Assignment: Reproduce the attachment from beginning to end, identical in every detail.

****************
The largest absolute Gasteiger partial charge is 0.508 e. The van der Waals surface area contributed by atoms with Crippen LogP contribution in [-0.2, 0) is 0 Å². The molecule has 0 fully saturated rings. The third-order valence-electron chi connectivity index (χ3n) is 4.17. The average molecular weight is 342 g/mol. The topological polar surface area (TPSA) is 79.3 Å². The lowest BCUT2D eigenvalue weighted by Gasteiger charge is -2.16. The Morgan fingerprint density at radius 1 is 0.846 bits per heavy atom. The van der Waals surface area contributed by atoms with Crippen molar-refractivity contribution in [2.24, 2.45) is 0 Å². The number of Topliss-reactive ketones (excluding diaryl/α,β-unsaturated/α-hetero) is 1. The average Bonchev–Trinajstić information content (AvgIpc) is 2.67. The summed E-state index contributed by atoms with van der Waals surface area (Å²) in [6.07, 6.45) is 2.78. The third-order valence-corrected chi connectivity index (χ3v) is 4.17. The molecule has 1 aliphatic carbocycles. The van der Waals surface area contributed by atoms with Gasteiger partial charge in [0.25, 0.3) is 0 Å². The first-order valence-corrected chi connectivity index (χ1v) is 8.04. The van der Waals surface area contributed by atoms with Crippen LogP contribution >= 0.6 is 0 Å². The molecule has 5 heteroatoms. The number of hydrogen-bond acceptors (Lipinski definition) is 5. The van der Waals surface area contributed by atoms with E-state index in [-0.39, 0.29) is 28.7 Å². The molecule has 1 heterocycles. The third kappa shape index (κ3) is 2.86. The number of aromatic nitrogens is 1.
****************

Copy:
The largest absolute Gasteiger partial charge is 0.508 e. The van der Waals surface area contributed by atoms with Crippen LogP contribution in [-0.2, 0) is 0 Å². The molecule has 0 fully saturated rings. The third-order valence-electron chi connectivity index (χ3n) is 4.17. The average molecular weight is 342 g/mol. The topological polar surface area (TPSA) is 79.3 Å². The lowest BCUT2D eigenvalue weighted by Gasteiger charge is -2.16. The Morgan fingerprint density at radius 1 is 0.846 bits per heavy atom. The van der Waals surface area contributed by atoms with Crippen molar-refractivity contribution in [2.24, 2.45) is 0 Å². The number of Topliss-reactive ketones (excluding diaryl/α,β-unsaturated/α-hetero) is 1. The average Bonchev–Trinajstić information content (AvgIpc) is 2.67. The summed E-state index contributed by atoms with van der Waals surface area (Å²) in [6.07, 6.45) is 2.78. The third-order valence-corrected chi connectivity index (χ3v) is 4.17. The molecule has 1 aliphatic carbocycles. The van der Waals surface area contributed by atoms with Gasteiger partial charge in [0.25, 0.3) is 0 Å². The first-order valence-corrected chi connectivity index (χ1v) is 8.04. The van der Waals surface area contributed by atoms with Crippen LogP contribution >= 0.6 is 0 Å². The molecule has 5 heteroatoms. The number of hydrogen-bond acceptors (Lipinski definition) is 5. The van der Waals surface area contributed by atoms with E-state index in [-0.39, 0.29) is 28.7 Å². The molecule has 1 heterocycles. The third kappa shape index (κ3) is 2.86. The number of aromatic nitrogens is 1.